And to that I say: give me a freaking break.
Did I get into every school I applied to? No! Did I weep for several hours upon denial from one of my top choice schools? You bet I did! Did some of my friends get in when I didn’t? Yes! That’s life.
Not everyone is going to get into every school they apply to. They’re not going to get every job they apply for either after school. The fact that schools like Horace Mann, Packer Collegiate Institute, and the Bronx High School of Science all have policies concerning when students can reveal what college they’re going to (or, in the case of Horace Mann, what sweatshirts they can wear) is incredibly disturbing. These are some of the top high school students in the country, and the students who are doing the best, working the hardest, and gaining acceptance into Ivy League schools are essentially being told that their achievements aren’t worth sharing due to the potential bruised egos of their classmates.
The U.S. is in the midst of a self-esteem and grade inflation boom. But a new study out of the University of Pennsylvania, which compares student self-assessment with performance in the U.S. and China, suggests that could be a problem:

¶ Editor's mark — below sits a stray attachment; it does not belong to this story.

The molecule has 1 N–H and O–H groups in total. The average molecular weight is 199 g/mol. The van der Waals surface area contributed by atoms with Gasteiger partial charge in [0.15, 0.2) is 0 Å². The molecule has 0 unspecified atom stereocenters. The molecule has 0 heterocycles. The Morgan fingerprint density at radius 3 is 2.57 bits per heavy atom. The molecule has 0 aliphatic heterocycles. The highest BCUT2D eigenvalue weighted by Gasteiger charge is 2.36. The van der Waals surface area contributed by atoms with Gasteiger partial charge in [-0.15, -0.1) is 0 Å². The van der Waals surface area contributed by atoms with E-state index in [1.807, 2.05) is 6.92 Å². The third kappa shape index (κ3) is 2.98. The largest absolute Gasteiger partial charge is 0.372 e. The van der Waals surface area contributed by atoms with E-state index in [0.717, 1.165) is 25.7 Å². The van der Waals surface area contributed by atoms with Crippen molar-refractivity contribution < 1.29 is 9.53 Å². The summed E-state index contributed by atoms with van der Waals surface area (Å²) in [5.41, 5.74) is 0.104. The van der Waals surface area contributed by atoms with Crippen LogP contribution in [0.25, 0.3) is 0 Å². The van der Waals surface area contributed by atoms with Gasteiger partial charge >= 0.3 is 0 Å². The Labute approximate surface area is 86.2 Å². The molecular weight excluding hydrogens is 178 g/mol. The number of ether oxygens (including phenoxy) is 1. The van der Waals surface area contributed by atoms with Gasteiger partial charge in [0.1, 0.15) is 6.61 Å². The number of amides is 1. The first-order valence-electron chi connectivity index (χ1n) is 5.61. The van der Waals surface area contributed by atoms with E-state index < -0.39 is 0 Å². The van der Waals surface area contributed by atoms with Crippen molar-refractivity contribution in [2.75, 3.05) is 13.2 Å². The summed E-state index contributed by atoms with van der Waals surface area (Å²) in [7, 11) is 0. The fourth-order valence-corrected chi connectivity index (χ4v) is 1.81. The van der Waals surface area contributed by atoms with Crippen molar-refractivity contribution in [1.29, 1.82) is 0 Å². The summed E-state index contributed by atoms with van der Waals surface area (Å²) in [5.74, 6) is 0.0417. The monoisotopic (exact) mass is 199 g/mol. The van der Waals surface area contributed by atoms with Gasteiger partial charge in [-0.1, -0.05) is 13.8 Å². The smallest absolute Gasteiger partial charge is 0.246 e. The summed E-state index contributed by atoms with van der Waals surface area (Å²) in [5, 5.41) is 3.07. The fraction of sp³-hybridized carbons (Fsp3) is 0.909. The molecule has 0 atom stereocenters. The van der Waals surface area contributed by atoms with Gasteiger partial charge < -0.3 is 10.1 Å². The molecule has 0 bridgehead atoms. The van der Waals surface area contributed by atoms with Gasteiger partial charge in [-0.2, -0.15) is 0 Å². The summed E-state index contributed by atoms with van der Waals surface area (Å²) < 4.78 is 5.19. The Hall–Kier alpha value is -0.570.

According to Young-Hoon Kim, a postdoctoral research fellow in the (University of Pennsylvania) Psychology Department, most people — including college students, professors and 94 percent of high-school seniors — believe they are better than the average person, a mindset that is not only statistically incorrect but also distorts self-perception and can ultimately result in depression.
Kim performed a study recently published by the American Psychological Association comparing the self-assessments of 295 U.S. college students and 2,780 Hong Kong high-school students. He found that students with unrealistic self-perceptions performed worse in school, had lower motivation and experienced more depression than those who accurately assessed their academic performance, even if they were low-performing.
Kim found that his results were consistent with differences between American and Asian cultures. “In America, we try to give positive performance feedback even if children are not qualified, [hoping they] might be motivated to work harder,” he said. “In Asia, you get negative performance feedback even if you did well.”